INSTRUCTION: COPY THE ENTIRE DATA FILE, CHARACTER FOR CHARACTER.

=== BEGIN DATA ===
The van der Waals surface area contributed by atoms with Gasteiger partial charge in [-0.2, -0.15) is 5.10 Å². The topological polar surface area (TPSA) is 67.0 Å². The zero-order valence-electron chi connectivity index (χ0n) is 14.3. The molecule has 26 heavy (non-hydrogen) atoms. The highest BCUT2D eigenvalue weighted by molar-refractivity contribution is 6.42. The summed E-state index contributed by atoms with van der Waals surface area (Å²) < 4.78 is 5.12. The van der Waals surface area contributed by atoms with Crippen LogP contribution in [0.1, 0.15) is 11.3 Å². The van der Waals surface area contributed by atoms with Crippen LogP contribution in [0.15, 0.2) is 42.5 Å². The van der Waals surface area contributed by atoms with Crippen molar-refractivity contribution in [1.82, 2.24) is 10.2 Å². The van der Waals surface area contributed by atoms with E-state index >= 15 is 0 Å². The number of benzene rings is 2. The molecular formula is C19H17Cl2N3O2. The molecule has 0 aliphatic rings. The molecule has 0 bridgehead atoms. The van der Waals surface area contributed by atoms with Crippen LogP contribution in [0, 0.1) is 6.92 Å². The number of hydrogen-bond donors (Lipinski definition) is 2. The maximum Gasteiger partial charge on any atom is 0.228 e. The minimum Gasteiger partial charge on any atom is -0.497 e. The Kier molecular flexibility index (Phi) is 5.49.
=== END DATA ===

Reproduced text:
The van der Waals surface area contributed by atoms with Gasteiger partial charge in [-0.2, -0.15) is 5.10 Å². The topological polar surface area (TPSA) is 67.0 Å². The zero-order valence-electron chi connectivity index (χ0n) is 14.3. The molecule has 26 heavy (non-hydrogen) atoms. The highest BCUT2D eigenvalue weighted by molar-refractivity contribution is 6.42. The summed E-state index contributed by atoms with van der Waals surface area (Å²) < 4.78 is 5.12. The van der Waals surface area contributed by atoms with Crippen LogP contribution in [0.1, 0.15) is 11.3 Å². The van der Waals surface area contributed by atoms with Crippen LogP contribution in [0.15, 0.2) is 42.5 Å². The van der Waals surface area contributed by atoms with Crippen molar-refractivity contribution in [1.82, 2.24) is 10.2 Å². The van der Waals surface area contributed by atoms with E-state index >= 15 is 0 Å². The number of benzene rings is 2. The molecular formula is C19H17Cl2N3O2. The molecule has 0 aliphatic rings. The molecule has 0 bridgehead atoms. The van der Waals surface area contributed by atoms with Crippen LogP contribution in [0, 0.1) is 6.92 Å². The number of hydrogen-bond donors (Lipinski definition) is 2. The maximum Gasteiger partial charge on any atom is 0.228 e. The minimum Gasteiger partial charge on any atom is -0.497 e. The Kier molecular flexibility index (Phi) is 5.49.